Going to my Mimi & Grandpa’s was filled with memories of my Grandpa sitting by the window in the large kitchen with his cane (he had a “wooden” leg from an amputation from the war) He had a metal newspaper rack with a silhouette of a paper boy next to his chair. He was a smoker, so his ashtray was on a small table by the window. I remember the ashtray because it was a beanbag bottom and it would squish when he would ask me to empty it. I would sit on his lap and look out the window to the neighbor’s house next door. Every once in awhile he would get maybe a little drunk (but not sure.. these are memories of a small child), but I am not for certain if he drank very much or if at all, anyway he would take his leg off and clunk it on his chair and it scared the shit out of me! He died of emphysema when I was 6 years old, so my memories of him are limited to those. Now his wife, my Mimi Lalonde is a different story!! Their house was so beautiful! She took great pride in it. She was a bit of a snooty woman. She never really liked my mom. I think she felt that my dad could have done better than a farm girl. I think she took such pride in the house because it symbolized wealth and prosperity in a time (the depression) when things were falling apart. It had an front entrance with a grand staircase made of mahogany. A parlor sitting room along with a formal dining room, both with beautiful fireplaces with ornate mantels and tile work. The kitchen had a butler’s pantry, which was filled with baking supplies and spices as well as dry goods. My Mimi Lalonde was an excellent baker~ her cooking was good but her baked goods were AWESOME! I loved going to their house! She was also a gifted seamstress and would have scraps of fabric in her sewing room that I was allowed to take with me and encouraged to make something from them. I tried but eh…. It wasn’t my thing. She would make us pajamas every year for Christmas, flannel and so cherished!! We would explore the attic, which was all finished in cedar; we were allowed to play up there. We would also try to slide down that staircase, but it really wasn’t allowed. Spending time there was always fun but also a bit restrained and shall I say “proper”. Think of tea with bone china and white gloves. I actually have this tea cup set from my Mimi Lalonde. It is beautiful but is displayed in my china cupboard that I have, but never used. Maybe I need to use them more.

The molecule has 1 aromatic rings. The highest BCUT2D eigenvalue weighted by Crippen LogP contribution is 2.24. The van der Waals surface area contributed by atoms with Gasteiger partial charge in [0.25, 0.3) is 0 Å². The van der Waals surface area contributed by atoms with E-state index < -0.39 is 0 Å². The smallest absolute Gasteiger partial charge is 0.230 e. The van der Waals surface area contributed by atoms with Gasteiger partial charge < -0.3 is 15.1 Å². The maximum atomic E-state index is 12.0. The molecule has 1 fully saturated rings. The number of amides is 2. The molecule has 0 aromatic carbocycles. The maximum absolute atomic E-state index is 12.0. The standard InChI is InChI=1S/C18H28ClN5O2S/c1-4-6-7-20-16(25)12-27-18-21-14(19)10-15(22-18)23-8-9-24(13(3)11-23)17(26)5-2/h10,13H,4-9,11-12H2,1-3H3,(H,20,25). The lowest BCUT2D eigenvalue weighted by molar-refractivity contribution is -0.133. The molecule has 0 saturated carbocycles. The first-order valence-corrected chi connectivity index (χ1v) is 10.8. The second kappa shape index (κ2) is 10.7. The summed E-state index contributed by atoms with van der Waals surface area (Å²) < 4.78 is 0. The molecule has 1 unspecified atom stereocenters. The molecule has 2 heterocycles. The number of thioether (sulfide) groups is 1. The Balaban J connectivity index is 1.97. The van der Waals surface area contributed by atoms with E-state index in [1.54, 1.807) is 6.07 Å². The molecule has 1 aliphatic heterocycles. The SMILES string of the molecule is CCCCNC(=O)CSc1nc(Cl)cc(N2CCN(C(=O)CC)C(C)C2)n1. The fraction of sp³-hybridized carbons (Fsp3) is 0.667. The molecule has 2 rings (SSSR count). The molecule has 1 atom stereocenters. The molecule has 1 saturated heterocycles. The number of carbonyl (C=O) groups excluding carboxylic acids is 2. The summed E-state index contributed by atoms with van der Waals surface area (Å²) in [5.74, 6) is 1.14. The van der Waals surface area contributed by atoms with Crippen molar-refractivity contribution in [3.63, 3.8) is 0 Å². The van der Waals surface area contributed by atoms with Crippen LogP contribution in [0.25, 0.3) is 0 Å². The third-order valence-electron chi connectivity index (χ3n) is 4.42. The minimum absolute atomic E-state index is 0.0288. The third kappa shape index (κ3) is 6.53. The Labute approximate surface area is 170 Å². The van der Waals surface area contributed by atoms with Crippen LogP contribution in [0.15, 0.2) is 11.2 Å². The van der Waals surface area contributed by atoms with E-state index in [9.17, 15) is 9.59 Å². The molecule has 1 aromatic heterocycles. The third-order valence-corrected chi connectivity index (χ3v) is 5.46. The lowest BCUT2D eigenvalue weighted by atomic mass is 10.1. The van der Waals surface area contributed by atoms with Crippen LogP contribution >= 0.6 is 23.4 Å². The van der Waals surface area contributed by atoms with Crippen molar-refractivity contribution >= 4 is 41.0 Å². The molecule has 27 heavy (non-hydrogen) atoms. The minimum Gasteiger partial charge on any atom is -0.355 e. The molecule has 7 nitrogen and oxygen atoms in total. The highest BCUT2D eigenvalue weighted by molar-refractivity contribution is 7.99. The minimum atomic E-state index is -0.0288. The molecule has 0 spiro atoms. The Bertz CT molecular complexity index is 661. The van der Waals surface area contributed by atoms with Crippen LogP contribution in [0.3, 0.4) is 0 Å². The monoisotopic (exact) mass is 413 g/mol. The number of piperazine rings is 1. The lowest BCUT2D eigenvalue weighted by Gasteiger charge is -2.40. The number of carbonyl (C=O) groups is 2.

She eventually had to sell the house and move into a high rise one bedroom apartment, much like the one I currently live in. I remember spending time with her there and it was a much more intimate living arrangement and feel I got to know her much better during those later years of her life.
My other grandparent’s house was very different. They lived on a farm and in the country. A small house but warm and inviting. As a little girl I was intrigued with my Mimi Dore’s kitchen. It was small and filled with many stoneware bowls and cupboards of homemade canned fruits, vegetables and sauces in mason jars. She had some of the best canned peaches I have ever tasted! She made chili sauce that was to die for! She was one of the best cooks ever! She made roasts every Sunday and we when we would join her for those Sunday dinners, oh my gosh, my mouth is watering as I write this! She baked the best bread and pies, but cakes, cookies and other baked goods she did not excel in, that was my Mimi Lalonde’s forte! Needless to say my grandmothers kept us well fed. It is funny how my memories are of house, home and food. Back then both my grandmothers of course were stay at home moms. I am not even sure either one of them worked before marriage but I know they didn’t after marriage. My Grandpa Lalonde was an accountant, he wore a suit to work. My Pippi Dore was a farmer and bib overalls were his “suit”. I did not see much of him as a young child. He was always out in the field. What I do remember of him was his chewing tobacco spit can (eww) and his love of wintergreen lozenges, you know the pink ones that look a little like Pepto-Bismal tablets? As he got older and was in a nursing home, we would visit with him and he always had the little pink candies nearby to share with us.
My grandparents lived fascinating lives. They have all passed on and died~ My Grandpa Lalonde at the age of 66 (way too young) of emphysema, my Mimi Lalonde at age 84 of pancreatic cancer she lived a long life without much illness, but when the cancer hit, it hit her hard and it was not a peaceful end. My Pippi Dore (the one with the pink candy) died at the age of 85 of complications from diabetes and a leg amputation surgery. My Mimi Dore died at age 82 of congestive heart failure.
Forgive me for the statistical breakdown of my grandparent’s deaths, but it provides a snapshot for me of what may happen to me and/or my siblings as we approach old age and the inevitable. Yes, I went there, because let’s face it, we all die, some will sooner rather than later but it is always the end of the story. So with that I close the door on these rooms of my grandparents, I will peek in once in awhile to remember though. Next room I will visit will be that room where my parents are. See you there! 🙂